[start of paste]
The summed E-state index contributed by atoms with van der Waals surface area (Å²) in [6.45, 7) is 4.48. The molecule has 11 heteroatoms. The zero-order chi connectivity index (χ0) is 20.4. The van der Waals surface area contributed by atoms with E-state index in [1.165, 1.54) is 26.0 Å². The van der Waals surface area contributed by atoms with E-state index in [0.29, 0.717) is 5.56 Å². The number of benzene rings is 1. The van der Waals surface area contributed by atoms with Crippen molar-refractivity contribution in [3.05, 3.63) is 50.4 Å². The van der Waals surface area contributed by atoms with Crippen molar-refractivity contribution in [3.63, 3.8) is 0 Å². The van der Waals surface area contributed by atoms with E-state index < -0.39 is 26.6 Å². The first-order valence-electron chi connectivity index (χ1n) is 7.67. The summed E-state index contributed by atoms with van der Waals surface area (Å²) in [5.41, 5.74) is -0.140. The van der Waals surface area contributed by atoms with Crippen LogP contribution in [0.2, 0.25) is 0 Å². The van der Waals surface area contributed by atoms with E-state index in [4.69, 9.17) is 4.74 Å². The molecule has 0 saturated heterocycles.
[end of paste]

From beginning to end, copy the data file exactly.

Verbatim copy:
The summed E-state index contributed by atoms with van der Waals surface area (Å²) in [6.45, 7) is 4.48. The molecule has 11 heteroatoms. The zero-order chi connectivity index (χ0) is 20.4. The van der Waals surface area contributed by atoms with E-state index in [1.165, 1.54) is 26.0 Å². The van der Waals surface area contributed by atoms with E-state index in [0.29, 0.717) is 5.56 Å². The number of benzene rings is 1. The van der Waals surface area contributed by atoms with Crippen molar-refractivity contribution in [3.05, 3.63) is 50.4 Å². The van der Waals surface area contributed by atoms with Crippen molar-refractivity contribution in [3.63, 3.8) is 0 Å². The van der Waals surface area contributed by atoms with E-state index < -0.39 is 26.6 Å². The first-order valence-electron chi connectivity index (χ1n) is 7.67. The summed E-state index contributed by atoms with van der Waals surface area (Å²) in [5.41, 5.74) is -0.140. The van der Waals surface area contributed by atoms with Crippen LogP contribution in [0.2, 0.25) is 0 Å². The van der Waals surface area contributed by atoms with E-state index in [4.69, 9.17) is 4.74 Å². The molecule has 0 saturated heterocycles.